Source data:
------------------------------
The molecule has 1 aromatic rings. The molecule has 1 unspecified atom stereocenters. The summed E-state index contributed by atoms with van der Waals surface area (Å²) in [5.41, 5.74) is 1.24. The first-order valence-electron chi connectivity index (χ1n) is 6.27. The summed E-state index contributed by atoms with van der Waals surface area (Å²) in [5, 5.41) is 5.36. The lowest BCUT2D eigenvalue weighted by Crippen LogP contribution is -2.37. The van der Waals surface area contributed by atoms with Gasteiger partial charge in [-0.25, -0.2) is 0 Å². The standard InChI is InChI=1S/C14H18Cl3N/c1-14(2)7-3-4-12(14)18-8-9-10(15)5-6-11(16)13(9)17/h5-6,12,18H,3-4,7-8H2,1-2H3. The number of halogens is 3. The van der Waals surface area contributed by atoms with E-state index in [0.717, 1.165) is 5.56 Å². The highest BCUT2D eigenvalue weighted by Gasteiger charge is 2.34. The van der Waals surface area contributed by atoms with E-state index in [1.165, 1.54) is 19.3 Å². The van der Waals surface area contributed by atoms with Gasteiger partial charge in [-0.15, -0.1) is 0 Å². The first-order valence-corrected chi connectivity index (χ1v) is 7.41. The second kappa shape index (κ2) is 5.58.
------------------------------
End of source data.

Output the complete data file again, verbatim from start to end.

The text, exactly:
The molecule has 1 aromatic rings. The molecule has 1 unspecified atom stereocenters. The summed E-state index contributed by atoms with van der Waals surface area (Å²) in [5.41, 5.74) is 1.24. The first-order valence-electron chi connectivity index (χ1n) is 6.27. The summed E-state index contributed by atoms with van der Waals surface area (Å²) in [5, 5.41) is 5.36. The lowest BCUT2D eigenvalue weighted by Crippen LogP contribution is -2.37. The van der Waals surface area contributed by atoms with Gasteiger partial charge in [-0.25, -0.2) is 0 Å². The standard InChI is InChI=1S/C14H18Cl3N/c1-14(2)7-3-4-12(14)18-8-9-10(15)5-6-11(16)13(9)17/h5-6,12,18H,3-4,7-8H2,1-2H3. The number of halogens is 3. The van der Waals surface area contributed by atoms with E-state index in [0.717, 1.165) is 5.56 Å². The highest BCUT2D eigenvalue weighted by Gasteiger charge is 2.34. The van der Waals surface area contributed by atoms with E-state index in [1.165, 1.54) is 19.3 Å². The van der Waals surface area contributed by atoms with Gasteiger partial charge in [-0.15, -0.1) is 0 Å². The first-order valence-corrected chi connectivity index (χ1v) is 7.41. The second kappa shape index (κ2) is 5.58.